According to a study by the National Employment Law project, the number of workers that fall under the “temp” category in the U.S. rose 41% between 2008 and 2012. It appears that temporary staffing agencies are not just providing temporary office clerks and secretaries to employers, but they also they are helping to staff other types of jobs in other industries, such as janitorial services and fast food.
Temp workers are convenient for large companies. Employers can employ temps quickly, and benefits and unemployment insurance don’t have to be provided. However, some critics believe temp workers are at a disadvantage in that they are “disposable,” which leaves them with little recourse should an employer mistreat them or violate the law. Temp workers may not even know that they have rights.
Last year, The Massachusetts Coalition for Occupational Safety and Health advocated or the passing of the Temporary Workers Right to Know Law. The law deals with serious labor abuses, including the failure to pay temp workers.
Under this law, temp agencies have to give temps a written job order, including pay rate, start date, and length of the job. They also have to tell the worker if any special training, supplies, clothes, or licenses are required and if food or transportation will be provided. Any necessary work expenses that would lower a worker’s pay to under minimum wage is not allowed.
In Massachusetts except for a few exceptions, employers must provide workers’ compensation benefits to full-time employees, part-time workers, seasonal workers, workers who are paid in cash, undocumented workers, workers who work for free, and employees who are family members. Domestic workers, including housekeepers or nannies, also must be given Massachusetts workers’ compensation coverage if they are employed for more than 16 hours a week.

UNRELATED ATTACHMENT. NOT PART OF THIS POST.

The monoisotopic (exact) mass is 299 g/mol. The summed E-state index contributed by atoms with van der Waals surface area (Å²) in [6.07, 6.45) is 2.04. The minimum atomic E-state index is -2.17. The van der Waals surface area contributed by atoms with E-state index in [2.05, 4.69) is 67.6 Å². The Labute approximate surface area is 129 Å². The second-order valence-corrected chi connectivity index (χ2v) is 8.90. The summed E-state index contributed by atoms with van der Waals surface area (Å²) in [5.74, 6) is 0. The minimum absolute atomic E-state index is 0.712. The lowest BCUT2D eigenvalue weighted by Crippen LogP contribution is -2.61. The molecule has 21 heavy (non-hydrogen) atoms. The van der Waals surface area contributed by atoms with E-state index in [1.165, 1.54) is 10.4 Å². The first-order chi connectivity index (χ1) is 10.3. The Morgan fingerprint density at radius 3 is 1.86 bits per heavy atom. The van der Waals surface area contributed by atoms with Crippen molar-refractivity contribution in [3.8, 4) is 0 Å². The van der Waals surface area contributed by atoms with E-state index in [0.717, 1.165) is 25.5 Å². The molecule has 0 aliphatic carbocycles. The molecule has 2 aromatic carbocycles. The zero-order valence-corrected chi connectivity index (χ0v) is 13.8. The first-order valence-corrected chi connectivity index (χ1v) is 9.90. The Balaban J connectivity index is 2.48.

If you have been injured in a Massachusetts work accident, please contact our Boston workers’ compensation law firm today. At Altman & Altman, LLP, we make it our business to make sure workers and their families receive all the work injury benefits that they are owed.
Unfortunately, not all employers provide Massachusetts workers’ compensation to employees even though the law mandates this. Sometimes, even when a worker has work injury benefits, a dispute between the injured employee and the employer (or the insurer) may arise. This can force a worker to have to fight to get the benefits that owed. Let an experienced Boston work injury lawyer fight for you.
Massachusetts workers’ compensation is no-fault insurance. This means that regardless who was at fault you are still entitled to these benefits-unless the worker’s illness or injury was caused by his or her “serious and willful misconduct, then no benefits are owed. If it was the employer’s “serious and willful misconduct,” an injured worker may be entitled to double the Massachusetts workers’ compensation benefits.
DRAMATIC RISE IN RANKS OF U.S. “PERMATEMP” WORKERS: EMPLOYMENT STUDY, Free Speech News, May 14, 2014
National Employment Law Project
Temp agency is warned by state, Boston.com, March 6, 2014
Massachusetts Coalition for Occupational Safety and Health
Mass Workers’ Compensation, Mass.gov
More Blog Posts:
Years Later, MA Employers May Try to Discontinue Benefits, Massachusetts Workers’ Compensation Lawyer Blog, May 5, 2014
48 Massachusetts Workers Killed at Work Last Year, Says Report, Massachusetts Workers’ Compensation, April 28, 2014